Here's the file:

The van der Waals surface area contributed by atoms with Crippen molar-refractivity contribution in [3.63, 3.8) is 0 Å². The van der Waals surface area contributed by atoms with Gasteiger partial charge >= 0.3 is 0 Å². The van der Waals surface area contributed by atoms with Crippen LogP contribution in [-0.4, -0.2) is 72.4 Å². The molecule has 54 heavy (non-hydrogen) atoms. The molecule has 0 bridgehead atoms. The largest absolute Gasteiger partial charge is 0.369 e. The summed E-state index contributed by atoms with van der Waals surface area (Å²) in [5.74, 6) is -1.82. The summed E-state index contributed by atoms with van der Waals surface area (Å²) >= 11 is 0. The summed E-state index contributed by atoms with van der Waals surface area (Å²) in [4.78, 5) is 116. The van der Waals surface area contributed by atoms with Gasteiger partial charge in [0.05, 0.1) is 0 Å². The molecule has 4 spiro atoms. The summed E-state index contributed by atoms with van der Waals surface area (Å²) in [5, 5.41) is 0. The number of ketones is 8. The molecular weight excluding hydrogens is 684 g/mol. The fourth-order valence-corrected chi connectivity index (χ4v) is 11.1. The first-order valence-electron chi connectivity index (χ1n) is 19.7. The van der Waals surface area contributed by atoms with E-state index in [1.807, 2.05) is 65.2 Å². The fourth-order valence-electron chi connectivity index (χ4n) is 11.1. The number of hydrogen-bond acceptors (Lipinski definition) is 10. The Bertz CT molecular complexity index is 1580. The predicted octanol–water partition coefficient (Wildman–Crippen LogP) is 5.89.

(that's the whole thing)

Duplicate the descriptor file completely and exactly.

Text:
The van der Waals surface area contributed by atoms with Crippen molar-refractivity contribution in [3.63, 3.8) is 0 Å². The van der Waals surface area contributed by atoms with Gasteiger partial charge >= 0.3 is 0 Å². The van der Waals surface area contributed by atoms with Crippen LogP contribution in [-0.4, -0.2) is 72.4 Å². The molecule has 54 heavy (non-hydrogen) atoms. The molecule has 0 bridgehead atoms. The largest absolute Gasteiger partial charge is 0.369 e. The summed E-state index contributed by atoms with van der Waals surface area (Å²) in [5.74, 6) is -1.82. The summed E-state index contributed by atoms with van der Waals surface area (Å²) >= 11 is 0. The summed E-state index contributed by atoms with van der Waals surface area (Å²) in [4.78, 5) is 116. The van der Waals surface area contributed by atoms with Gasteiger partial charge in [0.05, 0.1) is 0 Å². The molecule has 4 spiro atoms. The summed E-state index contributed by atoms with van der Waals surface area (Å²) in [5, 5.41) is 0. The number of ketones is 8. The molecular weight excluding hydrogens is 684 g/mol. The fourth-order valence-corrected chi connectivity index (χ4v) is 11.1. The first-order valence-electron chi connectivity index (χ1n) is 19.7. The van der Waals surface area contributed by atoms with E-state index in [1.807, 2.05) is 65.2 Å². The fourth-order valence-electron chi connectivity index (χ4n) is 11.1. The number of hydrogen-bond acceptors (Lipinski definition) is 10. The Bertz CT molecular complexity index is 1580. The predicted octanol–water partition coefficient (Wildman–Crippen LogP) is 5.89.